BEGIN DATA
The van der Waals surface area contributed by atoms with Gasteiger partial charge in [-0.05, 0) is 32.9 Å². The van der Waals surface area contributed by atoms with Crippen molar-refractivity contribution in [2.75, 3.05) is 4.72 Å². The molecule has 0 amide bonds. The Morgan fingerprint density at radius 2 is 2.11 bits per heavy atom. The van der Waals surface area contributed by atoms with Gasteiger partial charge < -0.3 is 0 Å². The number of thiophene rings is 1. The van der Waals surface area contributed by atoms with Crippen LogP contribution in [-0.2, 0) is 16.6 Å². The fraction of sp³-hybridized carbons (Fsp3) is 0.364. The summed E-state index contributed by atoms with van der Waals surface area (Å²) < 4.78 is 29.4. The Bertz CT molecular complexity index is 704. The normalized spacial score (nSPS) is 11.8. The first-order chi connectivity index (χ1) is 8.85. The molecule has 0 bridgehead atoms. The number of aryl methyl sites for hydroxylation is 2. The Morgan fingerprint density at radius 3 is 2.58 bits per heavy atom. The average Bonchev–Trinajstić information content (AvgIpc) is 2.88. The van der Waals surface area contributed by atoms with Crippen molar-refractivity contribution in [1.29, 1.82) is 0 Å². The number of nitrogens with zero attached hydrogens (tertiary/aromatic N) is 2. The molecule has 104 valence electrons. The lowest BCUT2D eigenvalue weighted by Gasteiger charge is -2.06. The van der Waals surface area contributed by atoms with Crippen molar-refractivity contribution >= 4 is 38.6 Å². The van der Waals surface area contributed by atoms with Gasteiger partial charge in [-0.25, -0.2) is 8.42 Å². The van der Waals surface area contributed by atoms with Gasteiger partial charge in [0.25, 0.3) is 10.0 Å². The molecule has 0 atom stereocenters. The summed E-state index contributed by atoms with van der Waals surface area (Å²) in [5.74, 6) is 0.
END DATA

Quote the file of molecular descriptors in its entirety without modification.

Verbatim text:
The van der Waals surface area contributed by atoms with Gasteiger partial charge in [-0.05, 0) is 32.9 Å². The van der Waals surface area contributed by atoms with Crippen molar-refractivity contribution in [2.75, 3.05) is 4.72 Å². The molecule has 0 amide bonds. The Morgan fingerprint density at radius 2 is 2.11 bits per heavy atom. The van der Waals surface area contributed by atoms with Gasteiger partial charge < -0.3 is 0 Å². The number of thiophene rings is 1. The van der Waals surface area contributed by atoms with Crippen LogP contribution in [-0.2, 0) is 16.6 Å². The fraction of sp³-hybridized carbons (Fsp3) is 0.364. The summed E-state index contributed by atoms with van der Waals surface area (Å²) < 4.78 is 29.4. The Bertz CT molecular complexity index is 704. The normalized spacial score (nSPS) is 11.8. The first-order chi connectivity index (χ1) is 8.85. The molecule has 0 bridgehead atoms. The number of aryl methyl sites for hydroxylation is 2. The Morgan fingerprint density at radius 3 is 2.58 bits per heavy atom. The average Bonchev–Trinajstić information content (AvgIpc) is 2.88. The van der Waals surface area contributed by atoms with Crippen molar-refractivity contribution in [1.29, 1.82) is 0 Å². The number of nitrogens with zero attached hydrogens (tertiary/aromatic N) is 2. The molecule has 104 valence electrons. The lowest BCUT2D eigenvalue weighted by Gasteiger charge is -2.06. The van der Waals surface area contributed by atoms with Crippen molar-refractivity contribution >= 4 is 38.6 Å². The van der Waals surface area contributed by atoms with Gasteiger partial charge in [-0.25, -0.2) is 8.42 Å². The van der Waals surface area contributed by atoms with Gasteiger partial charge in [0.25, 0.3) is 10.0 Å². The molecule has 0 atom stereocenters. The summed E-state index contributed by atoms with van der Waals surface area (Å²) in [5.74, 6) is 0.